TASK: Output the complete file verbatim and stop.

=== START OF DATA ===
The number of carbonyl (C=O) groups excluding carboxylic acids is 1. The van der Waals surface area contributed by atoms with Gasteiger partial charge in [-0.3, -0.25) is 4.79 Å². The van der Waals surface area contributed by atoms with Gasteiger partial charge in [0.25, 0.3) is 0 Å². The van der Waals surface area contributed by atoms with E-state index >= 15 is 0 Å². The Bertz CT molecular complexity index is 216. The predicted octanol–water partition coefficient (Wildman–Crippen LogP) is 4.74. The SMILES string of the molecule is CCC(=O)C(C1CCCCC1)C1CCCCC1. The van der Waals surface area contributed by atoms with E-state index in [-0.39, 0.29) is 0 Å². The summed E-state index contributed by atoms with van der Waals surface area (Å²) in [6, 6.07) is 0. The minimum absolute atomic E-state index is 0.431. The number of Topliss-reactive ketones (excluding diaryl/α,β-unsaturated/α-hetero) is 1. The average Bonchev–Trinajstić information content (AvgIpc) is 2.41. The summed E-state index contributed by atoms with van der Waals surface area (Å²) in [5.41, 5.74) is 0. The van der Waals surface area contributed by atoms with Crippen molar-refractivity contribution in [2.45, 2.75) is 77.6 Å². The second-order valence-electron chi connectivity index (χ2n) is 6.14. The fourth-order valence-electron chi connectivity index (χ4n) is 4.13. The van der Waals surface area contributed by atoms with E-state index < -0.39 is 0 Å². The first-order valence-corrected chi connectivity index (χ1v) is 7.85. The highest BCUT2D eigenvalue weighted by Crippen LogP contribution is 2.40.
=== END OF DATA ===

The number of carbonyl (C=O) groups excluding carboxylic acids is 1. The van der Waals surface area contributed by atoms with Gasteiger partial charge in [-0.3, -0.25) is 4.79 Å². The van der Waals surface area contributed by atoms with Gasteiger partial charge in [0.25, 0.3) is 0 Å². The van der Waals surface area contributed by atoms with E-state index >= 15 is 0 Å². The Bertz CT molecular complexity index is 216. The predicted octanol–water partition coefficient (Wildman–Crippen LogP) is 4.74. The SMILES string of the molecule is CCC(=O)C(C1CCCCC1)C1CCCCC1. The van der Waals surface area contributed by atoms with E-state index in [-0.39, 0.29) is 0 Å². The summed E-state index contributed by atoms with van der Waals surface area (Å²) in [6, 6.07) is 0. The minimum absolute atomic E-state index is 0.431. The number of Topliss-reactive ketones (excluding diaryl/α,β-unsaturated/α-hetero) is 1. The average Bonchev–Trinajstić information content (AvgIpc) is 2.41. The summed E-state index contributed by atoms with van der Waals surface area (Å²) in [5.41, 5.74) is 0. The van der Waals surface area contributed by atoms with Crippen molar-refractivity contribution in [2.45, 2.75) is 77.6 Å². The second-order valence-electron chi connectivity index (χ2n) is 6.14. The fourth-order valence-electron chi connectivity index (χ4n) is 4.13. The van der Waals surface area contributed by atoms with E-state index < -0.39 is 0 Å². The first-order valence-corrected chi connectivity index (χ1v) is 7.85. The highest BCUT2D eigenvalue weighted by Crippen LogP contribution is 2.40.